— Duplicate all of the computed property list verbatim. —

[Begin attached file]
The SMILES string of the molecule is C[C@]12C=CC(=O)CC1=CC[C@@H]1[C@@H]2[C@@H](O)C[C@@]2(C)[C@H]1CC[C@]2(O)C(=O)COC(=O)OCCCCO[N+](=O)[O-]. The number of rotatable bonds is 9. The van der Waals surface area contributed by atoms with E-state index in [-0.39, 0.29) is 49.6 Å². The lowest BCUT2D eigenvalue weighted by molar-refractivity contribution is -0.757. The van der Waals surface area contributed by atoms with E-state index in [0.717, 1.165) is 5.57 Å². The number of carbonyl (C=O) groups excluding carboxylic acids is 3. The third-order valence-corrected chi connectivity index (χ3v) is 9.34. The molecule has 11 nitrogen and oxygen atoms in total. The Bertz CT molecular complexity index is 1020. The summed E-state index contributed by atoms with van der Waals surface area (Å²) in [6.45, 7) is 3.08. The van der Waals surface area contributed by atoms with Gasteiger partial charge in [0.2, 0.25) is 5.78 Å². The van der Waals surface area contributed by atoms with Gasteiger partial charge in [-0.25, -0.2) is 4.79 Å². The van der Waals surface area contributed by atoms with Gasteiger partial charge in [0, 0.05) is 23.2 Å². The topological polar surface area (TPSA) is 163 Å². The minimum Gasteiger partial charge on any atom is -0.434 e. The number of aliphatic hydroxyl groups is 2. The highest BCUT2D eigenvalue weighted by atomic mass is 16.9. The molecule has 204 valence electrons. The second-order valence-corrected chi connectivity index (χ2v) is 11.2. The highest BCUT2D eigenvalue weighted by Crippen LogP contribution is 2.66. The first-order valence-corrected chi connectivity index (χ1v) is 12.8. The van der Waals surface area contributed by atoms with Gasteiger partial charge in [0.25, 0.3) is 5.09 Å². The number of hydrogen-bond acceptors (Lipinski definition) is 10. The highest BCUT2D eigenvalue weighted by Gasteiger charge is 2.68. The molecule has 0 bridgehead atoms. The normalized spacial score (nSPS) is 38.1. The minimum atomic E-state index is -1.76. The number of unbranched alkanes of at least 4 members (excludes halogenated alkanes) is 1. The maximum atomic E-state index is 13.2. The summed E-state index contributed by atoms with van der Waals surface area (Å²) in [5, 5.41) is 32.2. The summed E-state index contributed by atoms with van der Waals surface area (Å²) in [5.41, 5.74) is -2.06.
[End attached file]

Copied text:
The SMILES string of the molecule is C[C@]12C=CC(=O)CC1=CC[C@@H]1[C@@H]2[C@@H](O)C[C@@]2(C)[C@H]1CC[C@]2(O)C(=O)COC(=O)OCCCCO[N+](=O)[O-]. The number of rotatable bonds is 9. The van der Waals surface area contributed by atoms with E-state index in [-0.39, 0.29) is 49.6 Å². The lowest BCUT2D eigenvalue weighted by molar-refractivity contribution is -0.757. The van der Waals surface area contributed by atoms with E-state index in [0.717, 1.165) is 5.57 Å². The number of carbonyl (C=O) groups excluding carboxylic acids is 3. The third-order valence-corrected chi connectivity index (χ3v) is 9.34. The molecule has 11 nitrogen and oxygen atoms in total. The Bertz CT molecular complexity index is 1020. The summed E-state index contributed by atoms with van der Waals surface area (Å²) in [6.45, 7) is 3.08. The van der Waals surface area contributed by atoms with Gasteiger partial charge in [0.2, 0.25) is 5.78 Å². The van der Waals surface area contributed by atoms with Gasteiger partial charge in [-0.25, -0.2) is 4.79 Å². The van der Waals surface area contributed by atoms with Gasteiger partial charge in [0, 0.05) is 23.2 Å². The topological polar surface area (TPSA) is 163 Å². The minimum Gasteiger partial charge on any atom is -0.434 e. The number of aliphatic hydroxyl groups is 2. The highest BCUT2D eigenvalue weighted by atomic mass is 16.9. The molecule has 204 valence electrons. The second-order valence-corrected chi connectivity index (χ2v) is 11.2. The highest BCUT2D eigenvalue weighted by Crippen LogP contribution is 2.66. The first-order valence-corrected chi connectivity index (χ1v) is 12.8. The van der Waals surface area contributed by atoms with Gasteiger partial charge in [0.25, 0.3) is 5.09 Å². The number of hydrogen-bond acceptors (Lipinski definition) is 10. The highest BCUT2D eigenvalue weighted by Gasteiger charge is 2.68. The molecule has 0 bridgehead atoms. The normalized spacial score (nSPS) is 38.1. The minimum atomic E-state index is -1.76. The number of unbranched alkanes of at least 4 members (excludes halogenated alkanes) is 1. The maximum atomic E-state index is 13.2. The summed E-state index contributed by atoms with van der Waals surface area (Å²) in [5, 5.41) is 32.2. The summed E-state index contributed by atoms with van der Waals surface area (Å²) in [5.41, 5.74) is -2.06.